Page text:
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Stay Current With Law Enforcement Procedures

At one time, many police departments would keep their policies and procedures unchanged for years, but an era of greater public scrutiny has law enforcement departments wanting to keep up with the professional expectations of policing. Departments should review their policies periodically, and pay close attention to their policies for selection and hiring, use of force and vehicle pursuits.

Selection and hiring
Hiring the best candidate possible is a key factor in making a department safe and effective. Adopting a hiring policy helps departments make the best hire, promote equity and diversity in the department and it should also provide direction for how the department selects its reserve officers and constables. 

Departments don’t always conduct a proper background check of the candidates they hire. Doing so can affirm the decision to hire, or it could reveal issues the department needs to explore further. 

Police chiefs are sometimes hired purely on the strength of their experience, which can become an issue when proper background checks do not take place. Municipalities should hold the candidates under consideration for the position of chief to all of the standards outlined in the selection and hiring policy, just as it would with candidates for any other position in the department. 

Use of force 
While some departments have officers carry only a firearm, others add a Taser, pepper spray, baton or a BolaWrap to the list. There is no standard for what equipment an officer has to carry, but in every case, their use of equipment affects the public perception of the department. The public will always make assessments about how officers use force, and whether an officer could have handled a situation differently. 

A use of force policy should address all equipment issued to the officer to include initial and annual training. Proper equipment use and defensive tactics are skills that will decline without appropriate training. 

All departments should have a policy outlining when an officer can initiate a vehicle pursuit. Whenever a chase occurs, people who are not involved are at risk whenever one occurs, so limiting pursuits to when there is a reasonable suspicion that someone in the vehicle has committed a violent felony — or when there is evidence of reckless driving or driving under the influence — will reduce the potential for incidents. Having a policy that restricts all vehicle pursuits is not recommended.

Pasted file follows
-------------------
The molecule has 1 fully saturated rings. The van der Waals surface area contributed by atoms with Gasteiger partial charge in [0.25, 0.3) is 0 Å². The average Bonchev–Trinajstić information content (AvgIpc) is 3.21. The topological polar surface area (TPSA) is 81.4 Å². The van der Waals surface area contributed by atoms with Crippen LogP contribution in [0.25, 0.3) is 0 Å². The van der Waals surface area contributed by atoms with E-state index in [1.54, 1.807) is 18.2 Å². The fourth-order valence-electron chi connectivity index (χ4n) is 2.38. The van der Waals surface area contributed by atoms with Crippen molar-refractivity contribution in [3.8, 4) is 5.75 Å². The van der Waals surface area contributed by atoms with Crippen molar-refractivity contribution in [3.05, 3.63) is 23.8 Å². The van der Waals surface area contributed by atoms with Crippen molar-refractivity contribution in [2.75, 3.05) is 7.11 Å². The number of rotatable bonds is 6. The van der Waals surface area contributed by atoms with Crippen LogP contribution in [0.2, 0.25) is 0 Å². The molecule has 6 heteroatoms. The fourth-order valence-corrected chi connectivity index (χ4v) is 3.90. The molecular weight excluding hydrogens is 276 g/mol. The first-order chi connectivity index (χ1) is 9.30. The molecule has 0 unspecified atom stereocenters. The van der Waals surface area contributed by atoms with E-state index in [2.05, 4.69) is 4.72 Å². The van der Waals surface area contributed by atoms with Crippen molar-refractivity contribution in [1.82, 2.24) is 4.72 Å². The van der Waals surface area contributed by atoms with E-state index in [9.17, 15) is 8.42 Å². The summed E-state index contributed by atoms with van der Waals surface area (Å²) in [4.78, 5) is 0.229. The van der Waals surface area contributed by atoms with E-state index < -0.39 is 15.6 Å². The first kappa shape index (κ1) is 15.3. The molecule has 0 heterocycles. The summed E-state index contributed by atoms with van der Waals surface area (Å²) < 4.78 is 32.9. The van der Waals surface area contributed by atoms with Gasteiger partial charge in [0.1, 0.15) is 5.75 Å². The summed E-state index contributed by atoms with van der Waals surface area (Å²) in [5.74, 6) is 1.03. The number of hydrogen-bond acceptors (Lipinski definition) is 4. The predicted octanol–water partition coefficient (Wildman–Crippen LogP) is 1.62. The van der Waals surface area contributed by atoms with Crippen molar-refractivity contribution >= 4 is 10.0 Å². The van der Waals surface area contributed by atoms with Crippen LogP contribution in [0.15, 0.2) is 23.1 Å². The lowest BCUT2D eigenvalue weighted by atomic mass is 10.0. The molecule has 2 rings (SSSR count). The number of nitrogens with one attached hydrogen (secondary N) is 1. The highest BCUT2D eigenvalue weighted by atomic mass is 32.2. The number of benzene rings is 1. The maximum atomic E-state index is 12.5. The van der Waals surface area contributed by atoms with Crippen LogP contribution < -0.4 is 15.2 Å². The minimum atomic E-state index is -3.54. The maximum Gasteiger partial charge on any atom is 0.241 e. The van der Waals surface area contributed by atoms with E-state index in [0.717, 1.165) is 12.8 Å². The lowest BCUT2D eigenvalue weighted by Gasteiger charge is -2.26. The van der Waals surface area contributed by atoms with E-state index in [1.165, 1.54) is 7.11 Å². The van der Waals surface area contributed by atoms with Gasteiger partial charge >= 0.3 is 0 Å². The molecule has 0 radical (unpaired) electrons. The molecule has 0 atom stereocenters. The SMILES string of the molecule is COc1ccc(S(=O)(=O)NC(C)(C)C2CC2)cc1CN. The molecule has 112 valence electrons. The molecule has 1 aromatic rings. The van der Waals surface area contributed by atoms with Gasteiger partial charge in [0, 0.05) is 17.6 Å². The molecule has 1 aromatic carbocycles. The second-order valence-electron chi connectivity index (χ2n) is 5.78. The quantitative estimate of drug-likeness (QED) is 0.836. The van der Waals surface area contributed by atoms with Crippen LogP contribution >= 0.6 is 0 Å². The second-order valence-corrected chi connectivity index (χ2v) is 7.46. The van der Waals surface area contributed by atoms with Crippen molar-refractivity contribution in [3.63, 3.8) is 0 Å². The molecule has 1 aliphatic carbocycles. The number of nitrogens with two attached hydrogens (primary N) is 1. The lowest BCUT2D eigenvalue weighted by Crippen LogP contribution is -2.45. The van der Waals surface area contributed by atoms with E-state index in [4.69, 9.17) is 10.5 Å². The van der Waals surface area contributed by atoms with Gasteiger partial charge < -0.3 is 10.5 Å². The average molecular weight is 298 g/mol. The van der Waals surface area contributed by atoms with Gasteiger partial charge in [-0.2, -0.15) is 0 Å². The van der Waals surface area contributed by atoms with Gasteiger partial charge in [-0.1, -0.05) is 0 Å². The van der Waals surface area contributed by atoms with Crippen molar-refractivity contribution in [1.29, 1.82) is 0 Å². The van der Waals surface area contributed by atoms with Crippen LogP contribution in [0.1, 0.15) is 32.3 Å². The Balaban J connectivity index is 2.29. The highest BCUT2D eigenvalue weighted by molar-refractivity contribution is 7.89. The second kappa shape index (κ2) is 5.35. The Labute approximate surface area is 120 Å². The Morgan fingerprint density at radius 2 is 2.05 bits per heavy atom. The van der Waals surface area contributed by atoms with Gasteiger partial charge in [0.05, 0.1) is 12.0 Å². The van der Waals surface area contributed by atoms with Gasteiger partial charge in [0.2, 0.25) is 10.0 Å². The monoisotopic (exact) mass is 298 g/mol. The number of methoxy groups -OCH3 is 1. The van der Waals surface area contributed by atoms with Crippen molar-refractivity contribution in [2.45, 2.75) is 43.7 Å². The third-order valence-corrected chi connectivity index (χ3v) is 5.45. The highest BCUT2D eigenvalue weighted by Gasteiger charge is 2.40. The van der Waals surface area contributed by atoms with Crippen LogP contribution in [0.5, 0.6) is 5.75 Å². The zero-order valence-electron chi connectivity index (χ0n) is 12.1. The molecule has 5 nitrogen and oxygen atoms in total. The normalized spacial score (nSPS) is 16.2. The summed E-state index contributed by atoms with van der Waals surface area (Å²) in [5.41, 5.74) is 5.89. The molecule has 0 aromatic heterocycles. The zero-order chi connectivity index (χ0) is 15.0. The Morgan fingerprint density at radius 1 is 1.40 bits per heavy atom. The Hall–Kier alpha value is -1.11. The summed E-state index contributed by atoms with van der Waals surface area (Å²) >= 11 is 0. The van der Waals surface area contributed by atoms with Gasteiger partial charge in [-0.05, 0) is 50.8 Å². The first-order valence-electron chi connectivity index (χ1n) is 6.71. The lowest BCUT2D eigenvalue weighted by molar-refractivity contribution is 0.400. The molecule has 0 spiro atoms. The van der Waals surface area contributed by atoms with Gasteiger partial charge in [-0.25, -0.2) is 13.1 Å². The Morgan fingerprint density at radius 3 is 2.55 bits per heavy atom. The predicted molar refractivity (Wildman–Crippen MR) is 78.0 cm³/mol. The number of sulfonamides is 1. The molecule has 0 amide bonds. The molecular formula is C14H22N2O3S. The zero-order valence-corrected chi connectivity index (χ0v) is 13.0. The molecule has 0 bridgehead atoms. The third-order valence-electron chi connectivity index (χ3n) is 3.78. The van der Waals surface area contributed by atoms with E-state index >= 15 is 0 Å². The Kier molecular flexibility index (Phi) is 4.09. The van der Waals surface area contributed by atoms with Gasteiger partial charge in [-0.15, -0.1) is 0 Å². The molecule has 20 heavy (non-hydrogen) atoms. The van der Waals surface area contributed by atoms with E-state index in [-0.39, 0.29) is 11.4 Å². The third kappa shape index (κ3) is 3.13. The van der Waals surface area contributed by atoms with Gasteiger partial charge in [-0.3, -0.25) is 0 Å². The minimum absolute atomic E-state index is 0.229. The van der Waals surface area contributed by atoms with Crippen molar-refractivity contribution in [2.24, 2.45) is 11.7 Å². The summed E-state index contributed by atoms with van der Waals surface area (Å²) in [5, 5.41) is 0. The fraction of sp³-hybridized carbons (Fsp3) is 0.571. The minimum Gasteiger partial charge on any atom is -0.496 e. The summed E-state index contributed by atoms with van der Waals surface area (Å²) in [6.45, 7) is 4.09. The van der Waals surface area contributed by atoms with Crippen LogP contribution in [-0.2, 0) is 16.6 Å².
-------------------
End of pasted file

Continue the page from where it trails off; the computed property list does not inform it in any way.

The policy should outline that a vehicle chase should not commence until approval is received from the officer’s supervisor and the supervisor should assert control over the pursuit, based on the officer’s communication. The policy also should allow any officer to terminate a pursuit, regardless of the officer’s rank. In addition to hands-on emergency driver training, officers should receive pursuit driving training at least annually, incorporating pursuit-related radio communication.  

Policy reviews and training
Because of changing case law and other variables, departments should review and update their policy and procedure manual at least every three years. The cover portion of the manual should note the date of the review. Some policies may need more frequent updates and should have specific revision dates listed. Tracking revision dates helps clarify what policy was in effect at the time of a reported incident. 

Newly-hired officers should receive the standard operating procedures manual and training on the procedures of each policy. Administer knowledge tests to verify the officer’s understanding of expectations related to the procedure manual. Experienced officers should receive, at a minimum, the department’s high-risk policies on an annual basis, with documented acknowledgment and testing of their understanding on expected procedures. 

The Municipal Association’s Risk Management Services will host a training session on law enforcement policies and procedures on May 17 for members of the SC Municipal Insurance Trust and SC Municipal Insurance and Risk Financing Fund